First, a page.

Face it: The older you get, the more you become like your dad. This realization might come in the form of an innocent (but embarrassing) lack of rhythm, or perhaps far nastier, relationship-damaging behaviors. Either way, following in your father’s footsteps can certainly feel inevitable at times, since his genes and your upbringing all help drive you to act the way you do.
Knowing that, it only seems fair to blame your dad for your actions, if only because, as this year has taught us repeatedly, taking responsibility for your own actions is for suckers.
Contributor Chris Bourn used the “dad dance” to explore why we can’t help but act like our fathers later in life:
“Dancing like your dad: You can dread it, you can deny it, but you can’t dodge it. Even the silkiest-hipped individual will, at some point, turn into something resembling a lobster being tasered whenever he attempts to move rhythmically.”
Staff Writer John McDermott came to the terrifying (but scientifically accurate) realization that he inherited his father’s body odor:
“I have vivid memories of walking by my dad’s soiled jogging clothes as a kid, and doubling over because of the stench. He smelled like he was sweating malaria water. And now, I inflict the same olfactory terrorism on whomever is unfortunate enough to stand next to me at the gym.”
Staff Writer Tracy Moore dissected a study claiming that good fathers can decrease their daughter’s likelihood of being promiscuous early in life:
“The study, out of the University of Utah, and published in Developmental Psychology, looked at pairs of biological sisters who, due to separation or divorce, spent different amounts of time with their dads. The sisters were at least four years apart in age, and the parents had split by the time the younger sister was 14. Given that older daughters would have had more exposure to their father, the researchers wanted to know what impact the quality of fathering — his supervision, warmth, connectedness and engagement — would have on what they called ‘risky sexual behavior’ for her, as compared with her younger sister.”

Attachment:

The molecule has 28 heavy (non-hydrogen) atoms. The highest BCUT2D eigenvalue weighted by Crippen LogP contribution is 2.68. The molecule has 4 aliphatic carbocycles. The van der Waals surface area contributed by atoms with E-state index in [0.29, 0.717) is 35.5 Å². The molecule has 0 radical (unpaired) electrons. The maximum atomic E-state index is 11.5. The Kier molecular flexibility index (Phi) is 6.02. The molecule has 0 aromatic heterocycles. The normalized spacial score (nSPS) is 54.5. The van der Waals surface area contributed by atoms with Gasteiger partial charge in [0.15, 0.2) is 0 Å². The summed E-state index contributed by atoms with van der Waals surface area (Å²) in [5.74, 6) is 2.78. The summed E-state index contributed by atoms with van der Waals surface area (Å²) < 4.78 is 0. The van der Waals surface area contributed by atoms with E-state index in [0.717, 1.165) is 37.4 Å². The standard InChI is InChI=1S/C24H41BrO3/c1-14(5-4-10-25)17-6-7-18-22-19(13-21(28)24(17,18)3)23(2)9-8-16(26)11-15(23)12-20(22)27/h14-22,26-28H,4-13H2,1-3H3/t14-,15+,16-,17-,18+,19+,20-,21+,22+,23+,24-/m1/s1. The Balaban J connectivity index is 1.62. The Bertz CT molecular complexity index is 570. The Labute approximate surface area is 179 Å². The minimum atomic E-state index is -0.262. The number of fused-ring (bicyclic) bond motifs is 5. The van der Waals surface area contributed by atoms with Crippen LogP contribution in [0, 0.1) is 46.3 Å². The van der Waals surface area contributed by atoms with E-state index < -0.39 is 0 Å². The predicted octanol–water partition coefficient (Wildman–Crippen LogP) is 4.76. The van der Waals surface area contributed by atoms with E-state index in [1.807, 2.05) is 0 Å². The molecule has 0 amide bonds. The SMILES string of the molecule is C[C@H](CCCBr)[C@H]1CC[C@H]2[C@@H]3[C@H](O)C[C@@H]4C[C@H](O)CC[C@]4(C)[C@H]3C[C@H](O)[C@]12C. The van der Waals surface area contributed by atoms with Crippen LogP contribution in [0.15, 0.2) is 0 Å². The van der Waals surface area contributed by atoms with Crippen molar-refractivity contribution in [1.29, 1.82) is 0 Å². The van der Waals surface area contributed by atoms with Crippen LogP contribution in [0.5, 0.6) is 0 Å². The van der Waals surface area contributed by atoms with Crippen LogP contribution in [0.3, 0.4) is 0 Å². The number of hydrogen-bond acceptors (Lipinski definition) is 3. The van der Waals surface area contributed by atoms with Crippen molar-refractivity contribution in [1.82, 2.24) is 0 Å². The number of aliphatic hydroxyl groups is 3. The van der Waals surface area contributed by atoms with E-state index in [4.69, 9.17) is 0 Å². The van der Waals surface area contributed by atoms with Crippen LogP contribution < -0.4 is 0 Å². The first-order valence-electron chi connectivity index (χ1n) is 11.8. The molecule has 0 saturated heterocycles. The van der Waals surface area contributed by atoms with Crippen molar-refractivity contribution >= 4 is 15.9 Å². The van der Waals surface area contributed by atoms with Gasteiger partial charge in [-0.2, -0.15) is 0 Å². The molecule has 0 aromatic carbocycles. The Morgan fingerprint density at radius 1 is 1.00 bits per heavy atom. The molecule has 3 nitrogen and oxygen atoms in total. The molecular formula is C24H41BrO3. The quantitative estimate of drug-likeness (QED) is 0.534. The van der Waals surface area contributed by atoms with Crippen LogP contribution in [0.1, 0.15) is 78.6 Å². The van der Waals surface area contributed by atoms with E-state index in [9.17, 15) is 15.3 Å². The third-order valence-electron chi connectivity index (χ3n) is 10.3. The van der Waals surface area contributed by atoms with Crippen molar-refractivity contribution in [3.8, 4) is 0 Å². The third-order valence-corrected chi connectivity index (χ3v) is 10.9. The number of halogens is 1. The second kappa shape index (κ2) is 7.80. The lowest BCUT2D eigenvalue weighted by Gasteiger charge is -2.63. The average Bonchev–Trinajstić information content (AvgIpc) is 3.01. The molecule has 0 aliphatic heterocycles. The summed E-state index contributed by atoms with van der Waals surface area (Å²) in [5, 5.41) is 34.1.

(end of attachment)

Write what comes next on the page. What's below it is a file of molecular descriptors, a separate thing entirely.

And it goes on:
Moore later described how she never knew her father, but still somehow ended up loving his favorite cheap beer:
“For every way we were the same, it turned out that I’d had enough of my mother’s restraint in me to buffer his excess. We may have both loved old cars and music and never quite taking the world as it is, but in the end, rather like the cheap beer we both loved, I was just a watered-down version of him. The beer that had saved me had drowned him. That was nothing to toast to, but the same impulses in both of us, wrung out two different ways, was something never to forget.”
Contributor Martin Robinson discovered that actually, you can really blame your father (and mother) for just about every problem you have:
“Those early years are extremely important. When we’re kids, we observe the actions of our parents — how they react to difficult situations, to other adults and ourselves — and then we mimic what we see. It’s a subtle thing in operation, but at the same time, perfectly obvious: Kids are incredibly vulnerable and open, and also constantly imprinted with information on how to behave and, crucially, how to feel. This information is what we base our own behavior on later in life.”